By: Matthew Edwards PhD., Associate Professor of Spanish, Associate Faculty of Latinx and Latin American Studies, Associate Faculty of Women, Gender and Sexuality Studies


Cultural objects are important. Our life stories are written in them. And when we look at them-- read, smell, taste them--watch or listen to them we recognize not only ourselves, but also the traces of our neighbors lived experiences as well. It is important to talk about them.  They provide a useful “distance” that helps us to be critical of our own traditions, when this can be a difficult task. And when we engage with the objects of other cultures, of communities different from our own, connections are formed, and dialogue is created. Recognizing ourselves in the experiences of others—as we engage with culture—leads to understanding.

The other night, I watched Lightyear (Disney Pixar 2022) with my family. If you haven't, it is the "pre-story" to the original Toy Story series. If you don’t know what Toy Story is, maybe start there first. In Lightyear, we watch the movie that stars the same Buz Lightyear that initially inspired Andy, the young boy protagonist of Toy Story, to fall in love with this toy figure. The movie tells of how Lightyear's errors--imperial colonial, individualist, and, at times, patriarchal in nature--land him on a foreign planet. The rest of the movie follows his struggles to find a way to "redeem" himself in order to reestablish his internalized mission: to go home, complete his task, serve his country/species, and to continue protecting these values through the expansion of other missions, other tasks to complete.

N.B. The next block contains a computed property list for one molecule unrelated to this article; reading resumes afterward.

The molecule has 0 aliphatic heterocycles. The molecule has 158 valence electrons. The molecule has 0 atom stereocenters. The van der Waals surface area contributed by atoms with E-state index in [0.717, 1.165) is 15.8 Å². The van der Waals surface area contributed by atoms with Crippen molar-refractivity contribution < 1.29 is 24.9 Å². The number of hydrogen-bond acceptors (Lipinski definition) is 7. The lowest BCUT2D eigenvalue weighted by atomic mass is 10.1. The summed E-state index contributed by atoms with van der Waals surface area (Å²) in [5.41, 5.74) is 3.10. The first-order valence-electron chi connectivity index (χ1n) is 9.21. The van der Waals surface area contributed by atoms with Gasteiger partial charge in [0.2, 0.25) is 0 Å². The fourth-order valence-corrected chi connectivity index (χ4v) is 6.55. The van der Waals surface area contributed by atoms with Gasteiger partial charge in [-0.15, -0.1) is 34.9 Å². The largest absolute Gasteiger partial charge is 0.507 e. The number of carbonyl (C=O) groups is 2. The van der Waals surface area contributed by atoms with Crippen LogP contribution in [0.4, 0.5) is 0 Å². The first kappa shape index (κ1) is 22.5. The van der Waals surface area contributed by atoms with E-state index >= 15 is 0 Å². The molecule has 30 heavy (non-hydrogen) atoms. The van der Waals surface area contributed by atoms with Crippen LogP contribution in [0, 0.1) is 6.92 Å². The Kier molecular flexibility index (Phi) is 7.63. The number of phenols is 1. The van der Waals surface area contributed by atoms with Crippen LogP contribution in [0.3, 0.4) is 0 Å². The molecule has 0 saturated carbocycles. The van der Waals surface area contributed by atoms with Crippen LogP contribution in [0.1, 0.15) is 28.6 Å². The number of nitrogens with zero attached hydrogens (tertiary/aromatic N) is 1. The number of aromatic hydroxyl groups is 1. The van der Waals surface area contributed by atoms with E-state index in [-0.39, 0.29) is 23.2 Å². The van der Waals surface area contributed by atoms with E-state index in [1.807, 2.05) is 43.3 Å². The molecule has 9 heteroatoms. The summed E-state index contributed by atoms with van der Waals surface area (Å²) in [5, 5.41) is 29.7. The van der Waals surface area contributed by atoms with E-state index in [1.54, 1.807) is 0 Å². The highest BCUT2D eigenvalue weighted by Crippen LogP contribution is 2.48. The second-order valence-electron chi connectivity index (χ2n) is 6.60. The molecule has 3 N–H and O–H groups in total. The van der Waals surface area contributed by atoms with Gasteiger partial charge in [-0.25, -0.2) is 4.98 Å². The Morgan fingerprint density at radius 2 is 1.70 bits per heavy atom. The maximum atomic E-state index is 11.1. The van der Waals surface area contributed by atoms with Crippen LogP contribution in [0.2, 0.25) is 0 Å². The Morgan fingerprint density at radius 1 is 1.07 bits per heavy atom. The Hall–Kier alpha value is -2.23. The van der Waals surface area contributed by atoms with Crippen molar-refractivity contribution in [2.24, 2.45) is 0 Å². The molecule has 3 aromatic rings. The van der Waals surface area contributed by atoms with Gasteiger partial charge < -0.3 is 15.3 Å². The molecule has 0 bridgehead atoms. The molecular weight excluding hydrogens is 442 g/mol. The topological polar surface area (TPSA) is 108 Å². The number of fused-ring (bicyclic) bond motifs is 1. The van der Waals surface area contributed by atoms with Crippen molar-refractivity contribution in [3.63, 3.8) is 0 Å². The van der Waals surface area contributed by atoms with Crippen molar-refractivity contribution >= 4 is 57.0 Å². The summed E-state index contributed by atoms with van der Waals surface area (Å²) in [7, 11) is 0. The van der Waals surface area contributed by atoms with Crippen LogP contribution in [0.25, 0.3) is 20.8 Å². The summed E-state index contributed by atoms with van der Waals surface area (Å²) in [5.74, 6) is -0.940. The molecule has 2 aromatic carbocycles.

During the film I heard my own story: I have struggled with life away from my family for as long as I can remember. I, like Lightyear, have followed the path my career has--my superiors, my mentors, and societal standards have--set and let it (them) take me places—often times in the wrong direction. As I watched the film, I saw traces of the challenges of emigration--of forced exits--and of community building from the position of otherness. And although Buzz is a white, able-bodied male who holds a certain amount of "star" power among his peers--a legacy clearly tied to his accomplishments related to his imperial-natured career path--he often finds himself alone and eventually understands that he himself is the root of this problem. He believes himself correct, always able, invinceable.

I like to believe that Buzz's struggles can be extrapolated and understood as connecting with other experiences, and particularly with those of the diaspora--of those communities that were forced to leave their homes and go to a strange place, often far away, in order to survive—that is the definition of success in such peripheral communities . Buzz, in a way, is pushed out by his own colonial discourse and his engagement with otherness allows for his redemption--and for independence to be replaced with collective support systems, community and, of course, happiness--this is Hollywood after all. If Buzz represents, in a Disney-esque sort of way, the white, able-bodied conquistador, then the story we follow in this movie can be read as an “offering” held up to other colonial figures, to other dominant traditions, that serves as a model for their own self-critique and future redemption. I wonder if Andy--the boy in "Toy Story" notices this transition in Buzz, and because of it, falls in love with his character? I imagine Pixar would like us to believe that he does.

Stories that we read in cultural objects help us to think about difficult questions. Their characters lend themselves to allegory, and serve as a mirror that helps us see our own patterns, our struggles and errors, as well as our moments of redemption. We should talk about them more often.